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Witness to a Funeral

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Troy Davis was killed by the state of Georgia on September 21, at 11:08. Jim and I were privileged to attend Troy Anthony’s Davis’ funeral last Saturday in Savannah Georgia along with 2000 supporters. Held at the giant new and beautiful Jonesville Baptist church where security included no large handbags allowed. A bevy of volunteers escorted us to our pew.     

Inspiring singing, praying, and clapping from the large choir drew   in everyone around us. Above the wide altar hung two giant screens which projected the speakers and often flashed back to Troy’s picture and that moving quote: I am Troy Davis and I am free.

I wish I could quote all tributes paid to this man. His attorney, having gotten close over the seven years he represented him, Jason Ewart became Troy’s close friend and delivered a most telling account. “Troy is not only symbol but very soul of somebody much larger. Together with similar tributes from his many family members, friends, pastors, attorneys, and even prison cellmates, here was a man of truly transcendent substance. No accident that the word spread across the globe to people who’d never even met him. A million signatures had been collected from all over the world opposing his execution, including pleas from the pope, politicians, and celebrities everywhere.

“When,” Jason concluded, “We learned that they had murdered him after hoping for another stay, we simply said: ‘This makes no sense.’  Troy’s execution was noteworthy because so much doubt existed over it.

Those allowed in the killing chamber spoke of Troy’s amazing calm,   exemplified in his last words. To the family of the murdered policeman he said: “I am sorry for your loss, but I did not take the life of your son.” Then he turned to the man who would shoot the “murderous juice” into his arm to say:  “I forgive you, and may God bless you.”  

What other evidence is needed! No man guilty of a crime could ever be so aware and compassionate at the very moment of death. He refused the calming sedative they offered him for he was already calm.

A young woman attorney spoke of how Troy became a mentor to her and to her husband. Through many conversations, “he was always strong, always comforting us,” she said. I’m profoundly grateful for having been his friend. And grateful that he was no longer #657678 but Troy Anthony Davis and that he was free.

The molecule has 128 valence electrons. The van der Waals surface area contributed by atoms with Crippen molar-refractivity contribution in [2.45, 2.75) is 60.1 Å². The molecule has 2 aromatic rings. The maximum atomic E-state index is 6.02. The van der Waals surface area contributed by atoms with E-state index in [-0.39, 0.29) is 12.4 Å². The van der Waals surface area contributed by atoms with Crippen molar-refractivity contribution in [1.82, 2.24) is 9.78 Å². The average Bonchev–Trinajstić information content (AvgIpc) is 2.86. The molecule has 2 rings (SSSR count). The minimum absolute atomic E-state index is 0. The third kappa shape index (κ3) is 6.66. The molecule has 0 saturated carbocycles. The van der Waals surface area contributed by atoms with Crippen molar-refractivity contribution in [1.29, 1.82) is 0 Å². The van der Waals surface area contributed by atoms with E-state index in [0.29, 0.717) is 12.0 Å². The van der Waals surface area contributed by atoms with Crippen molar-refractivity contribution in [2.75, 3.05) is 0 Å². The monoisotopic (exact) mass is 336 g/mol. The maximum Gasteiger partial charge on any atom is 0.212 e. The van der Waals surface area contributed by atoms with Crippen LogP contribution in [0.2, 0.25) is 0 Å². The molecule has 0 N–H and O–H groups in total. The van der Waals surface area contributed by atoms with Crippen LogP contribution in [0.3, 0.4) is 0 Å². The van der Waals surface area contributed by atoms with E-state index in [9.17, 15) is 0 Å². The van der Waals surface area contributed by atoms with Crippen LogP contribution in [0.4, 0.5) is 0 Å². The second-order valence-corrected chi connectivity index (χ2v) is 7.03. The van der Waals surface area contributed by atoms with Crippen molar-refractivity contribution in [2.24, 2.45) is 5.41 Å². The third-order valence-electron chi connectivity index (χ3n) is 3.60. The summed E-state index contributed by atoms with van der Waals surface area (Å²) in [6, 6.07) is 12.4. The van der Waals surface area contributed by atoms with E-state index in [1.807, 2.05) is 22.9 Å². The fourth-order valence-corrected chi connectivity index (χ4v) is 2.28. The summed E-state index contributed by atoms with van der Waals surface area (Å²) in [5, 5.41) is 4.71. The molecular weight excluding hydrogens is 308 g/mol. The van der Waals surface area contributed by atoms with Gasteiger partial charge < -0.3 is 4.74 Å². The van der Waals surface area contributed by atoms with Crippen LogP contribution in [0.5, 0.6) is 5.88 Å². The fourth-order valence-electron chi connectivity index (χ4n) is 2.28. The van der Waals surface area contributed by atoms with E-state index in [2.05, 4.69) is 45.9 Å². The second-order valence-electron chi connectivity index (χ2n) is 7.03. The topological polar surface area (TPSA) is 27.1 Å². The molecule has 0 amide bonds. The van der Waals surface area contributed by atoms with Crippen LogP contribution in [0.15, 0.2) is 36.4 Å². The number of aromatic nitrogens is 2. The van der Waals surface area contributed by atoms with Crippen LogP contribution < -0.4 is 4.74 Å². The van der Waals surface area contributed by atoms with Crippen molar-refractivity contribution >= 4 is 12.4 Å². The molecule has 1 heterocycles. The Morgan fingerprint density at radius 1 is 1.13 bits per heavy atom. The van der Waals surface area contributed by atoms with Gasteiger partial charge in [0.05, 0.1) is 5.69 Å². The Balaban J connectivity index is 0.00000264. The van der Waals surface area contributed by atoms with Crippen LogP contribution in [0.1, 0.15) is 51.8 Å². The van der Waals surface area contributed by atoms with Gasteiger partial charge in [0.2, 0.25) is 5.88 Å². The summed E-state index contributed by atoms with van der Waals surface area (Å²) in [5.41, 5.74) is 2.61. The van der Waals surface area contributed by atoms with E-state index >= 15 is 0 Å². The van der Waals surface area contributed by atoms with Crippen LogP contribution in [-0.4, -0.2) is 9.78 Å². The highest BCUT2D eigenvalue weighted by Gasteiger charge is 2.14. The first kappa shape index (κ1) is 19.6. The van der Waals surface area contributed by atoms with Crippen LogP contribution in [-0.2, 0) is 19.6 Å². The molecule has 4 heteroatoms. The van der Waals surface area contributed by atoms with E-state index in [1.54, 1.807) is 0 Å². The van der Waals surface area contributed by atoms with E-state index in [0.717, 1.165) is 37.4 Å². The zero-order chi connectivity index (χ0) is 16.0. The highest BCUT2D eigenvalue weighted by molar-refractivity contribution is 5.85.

A black friend who’d served his country in two wars asked Troy in his last visit: “What do you want people to know?” 

Even though they kill me, you must continue to fight for all the Troy Davises before and after me. Young people must work to take away this death penalty in our country.” 

“Even in death,” the man concluded, “Troy wasn’t thinking of himself.”  

Ben Jealous, director of NAACP brilliantly spoke of our un-just system: “Justice is clogged when innocent people can be murdered, and when one of the white guys on the Georgia Parole board changed his vote making it two to three to kill him, obviously, our criminal justice system is more criminal than just.” 

Larry Cox, head of Amnesty International spoke passionately, bringing many of us to our feet amid our tears. ”Every killing removes the basic rights of a person. The murdered policeman, McPhail’s rights were taken. But the state of Georgia turned around and took another man’s rights away by killing again. And what do you call it while a condemned man watches guards prepare to take his life? No other name for it: TORTURE! This system of ours is EVIL. 

Everyone joined the fiery Cox in wrapping his talk up. “Georgia believes the Troy Davis case is over. Let’s be clear about that. “And a cry arose from the multitude: “No! This case hasn’t even started!

Finally, in his ardent eulogy, Rev Raphael Warnock, pastor of Martin Luther King’s Ebenezer Baptist Church in Atlanta proclaimed that Troy Davis transformed his prison’s death sentence into a powerful pulpit, a light to the Netherlands, to Nigeria, to London, and to the entire world. 

Friends, join me to personally do everything we can to change America’s violent death penalty. (Really State sponsored murder) America is only one of five countries practicing this barbaric form of death. It’s about time it comes to its senses!

~ Adele


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